Thank you very much, Neal. It's a pleasure to be here. And I'm very excited. And thank you very much for the invitation. Well, thankNeal Schaffer:
you, Daniel. Daniel is going to be one of the amazing speakers that is going to be at the upcoming social tools summit in Boston and may 12. And I wanted to use his podcast really to begin the conversation that we're going to be continuing on that day. Now, Daniel, I am a user of octopus myself. And I know that a lot of the people who use octopus tend to be using it for a b2b perspective. So why don't we start with sort of the difference between, you know, b2b, social media and consumer facing social media? Yeah,Daniel Kushner:
I think that's a great place to start. Because then what what I have found in IT experience in running Worldwide Marketing teams for for b2b companies, is that social media has done very differently. And one of the main aspects is what are you measuring? Now when we look at the what a b2b marketer does, it's mostly around lead generation. That's like the number one objective that a b2b marketer has, and all the KPIs around this lead generation. So when you go into a tradeshow, for example, you know, how many business cards you collected? Or if you're running a webinar, you know, how many registrants and how many attendees? You know, even if you're doing online activities, like Google AdWords, so there are systems in place, that you can see how much you're spending and how many clicks and how many leads you're generating from these ads. But when it comes to social, what we see is that most of the metrics around social are very different. It's more around the consumer metrics, how many likes how many followers how many retweets and the comments. And if you can't correlate those metrics to the number of leads that you're generating from from social, for the b2b market, it's not really worth that much. So I think the main difference in b2b and b2c is what we're measuring, as the effectiveness of our social media activities.Neal Schaffer:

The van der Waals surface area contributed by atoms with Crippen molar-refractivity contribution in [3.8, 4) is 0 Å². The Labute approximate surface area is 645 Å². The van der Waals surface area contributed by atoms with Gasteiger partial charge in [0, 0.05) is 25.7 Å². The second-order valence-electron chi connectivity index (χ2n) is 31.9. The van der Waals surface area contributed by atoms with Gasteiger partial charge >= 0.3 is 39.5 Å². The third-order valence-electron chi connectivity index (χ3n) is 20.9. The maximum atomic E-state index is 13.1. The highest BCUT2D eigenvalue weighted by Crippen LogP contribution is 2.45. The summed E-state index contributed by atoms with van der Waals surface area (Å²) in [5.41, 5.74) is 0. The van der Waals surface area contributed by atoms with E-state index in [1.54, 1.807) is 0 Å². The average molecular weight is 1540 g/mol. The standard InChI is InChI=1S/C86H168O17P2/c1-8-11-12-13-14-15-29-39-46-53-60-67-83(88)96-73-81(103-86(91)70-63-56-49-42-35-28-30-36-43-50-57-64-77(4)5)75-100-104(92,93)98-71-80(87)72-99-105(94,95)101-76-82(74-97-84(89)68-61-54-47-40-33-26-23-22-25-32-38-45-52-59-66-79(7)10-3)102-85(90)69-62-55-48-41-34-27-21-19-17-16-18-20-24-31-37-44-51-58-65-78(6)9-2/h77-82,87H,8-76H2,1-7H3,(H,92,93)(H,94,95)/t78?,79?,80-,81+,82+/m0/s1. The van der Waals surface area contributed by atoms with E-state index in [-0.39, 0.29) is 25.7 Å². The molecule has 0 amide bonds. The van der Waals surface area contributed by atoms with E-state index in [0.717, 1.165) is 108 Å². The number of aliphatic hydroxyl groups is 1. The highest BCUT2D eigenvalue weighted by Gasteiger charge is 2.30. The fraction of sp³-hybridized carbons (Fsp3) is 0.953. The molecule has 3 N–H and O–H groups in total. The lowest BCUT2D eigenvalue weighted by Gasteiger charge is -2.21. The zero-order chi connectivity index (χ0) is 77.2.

You know, it's a great point, because I think everybody in social media marketing is looking for ROI. And obviously, the ROI comes from the measurement. So I guess what you're saying is that b2b marketers have always been doing this. And therefore, if they're going to engage in social, they need to be able to measure right? So what are the different things that I mean, you mentioned some of them, but if you had to throw out, you know, the top five things that b2b Social media, marketers should be measuring. And in fact, their their tool or their dashboard should be helping to measure what would those few things be?Daniel Kushner: